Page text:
Police in central Nigeria have rescued 108 “unfed and sick” inmates from a so-called reform centre, a spokesman said Friday, in the latest raid on Islamic institutes accused of abuse.
“Our men acted on intelligence reports and rescued 108 inmates from the centre on Thursday,” Kwara state police spokesman Okansanmi Ajayi told reporters.
He said those freed in the operation in the state capital, Ilorin, comprised 103 males and five females, aged between six and 45.
“Their appearances showed that they were kept in unhygienic conditions. They looked unfed and sick,” he said.
Religious institutions are common in mainly Muslim northern Nigeria, where there is a chronic lack of government services.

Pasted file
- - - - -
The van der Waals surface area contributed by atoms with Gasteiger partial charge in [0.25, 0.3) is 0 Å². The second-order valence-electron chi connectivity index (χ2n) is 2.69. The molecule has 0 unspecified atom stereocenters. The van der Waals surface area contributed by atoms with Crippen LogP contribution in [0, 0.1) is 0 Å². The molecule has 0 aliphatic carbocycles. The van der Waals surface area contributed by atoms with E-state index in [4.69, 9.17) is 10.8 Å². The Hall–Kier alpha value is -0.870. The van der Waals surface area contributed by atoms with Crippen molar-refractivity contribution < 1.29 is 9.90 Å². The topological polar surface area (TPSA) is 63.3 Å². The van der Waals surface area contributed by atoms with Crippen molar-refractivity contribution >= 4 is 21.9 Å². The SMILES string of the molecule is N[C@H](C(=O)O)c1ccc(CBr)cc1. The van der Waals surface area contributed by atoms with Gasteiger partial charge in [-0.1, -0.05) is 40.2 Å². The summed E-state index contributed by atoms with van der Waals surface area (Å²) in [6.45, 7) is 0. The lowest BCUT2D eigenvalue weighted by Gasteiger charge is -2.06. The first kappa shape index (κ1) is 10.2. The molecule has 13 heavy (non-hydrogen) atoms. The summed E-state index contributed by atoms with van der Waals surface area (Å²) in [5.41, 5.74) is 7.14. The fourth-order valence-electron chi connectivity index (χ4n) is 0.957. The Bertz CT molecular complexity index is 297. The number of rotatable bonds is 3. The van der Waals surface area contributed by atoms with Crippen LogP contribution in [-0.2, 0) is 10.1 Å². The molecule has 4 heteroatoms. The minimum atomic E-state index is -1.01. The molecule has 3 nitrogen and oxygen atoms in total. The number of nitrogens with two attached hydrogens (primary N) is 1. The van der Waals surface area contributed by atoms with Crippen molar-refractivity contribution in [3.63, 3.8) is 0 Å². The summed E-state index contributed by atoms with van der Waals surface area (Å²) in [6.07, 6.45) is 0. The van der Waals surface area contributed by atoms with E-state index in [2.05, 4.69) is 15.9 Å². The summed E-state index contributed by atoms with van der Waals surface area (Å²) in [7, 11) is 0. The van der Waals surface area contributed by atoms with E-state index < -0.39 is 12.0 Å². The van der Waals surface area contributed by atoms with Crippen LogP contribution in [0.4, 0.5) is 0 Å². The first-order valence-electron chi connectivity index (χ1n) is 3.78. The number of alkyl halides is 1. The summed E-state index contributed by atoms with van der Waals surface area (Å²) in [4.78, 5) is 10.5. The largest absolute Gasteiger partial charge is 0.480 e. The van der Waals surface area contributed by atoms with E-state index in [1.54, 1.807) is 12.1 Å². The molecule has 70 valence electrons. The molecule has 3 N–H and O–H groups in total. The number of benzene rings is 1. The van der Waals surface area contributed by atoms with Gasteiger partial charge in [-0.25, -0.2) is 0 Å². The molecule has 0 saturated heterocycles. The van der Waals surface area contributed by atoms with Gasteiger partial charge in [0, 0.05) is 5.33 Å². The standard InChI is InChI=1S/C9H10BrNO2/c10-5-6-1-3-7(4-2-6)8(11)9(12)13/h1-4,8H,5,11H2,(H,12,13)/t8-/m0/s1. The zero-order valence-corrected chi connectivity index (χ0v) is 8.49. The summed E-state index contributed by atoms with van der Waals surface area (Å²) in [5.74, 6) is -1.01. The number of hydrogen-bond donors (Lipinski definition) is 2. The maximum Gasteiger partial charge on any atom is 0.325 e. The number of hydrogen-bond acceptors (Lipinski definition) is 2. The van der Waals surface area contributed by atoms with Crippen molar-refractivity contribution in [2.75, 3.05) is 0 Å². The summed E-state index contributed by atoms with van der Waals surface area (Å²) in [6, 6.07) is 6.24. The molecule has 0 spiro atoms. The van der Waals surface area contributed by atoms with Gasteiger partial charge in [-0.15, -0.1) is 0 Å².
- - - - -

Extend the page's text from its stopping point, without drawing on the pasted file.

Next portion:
Many also operate as so-called reform centres, touted as a means to help parents wean their children off drug use and other behavioural problems in the absence of support from the state.
Ajayi said preliminary investigations indicated that some of the inmates had been living in the home for five years and had been brought there by their parents to learn the Koran and for reformation.
“We have arrested the operator with some of his children who were teaching at the centre and they are assisting us in our investigation,” he said.
Thursday’s raid was the latest crackdown on Islamic schools in Nigeria where inmates have been tortured, chained and sexually abused.
Hundreds of inmates, mostly children, have been rescued in a series of raids by the authorities during the past month across northern Nigeria.
On Wednesday, 15 people were freed from a one-room apartment in Adamawa state.
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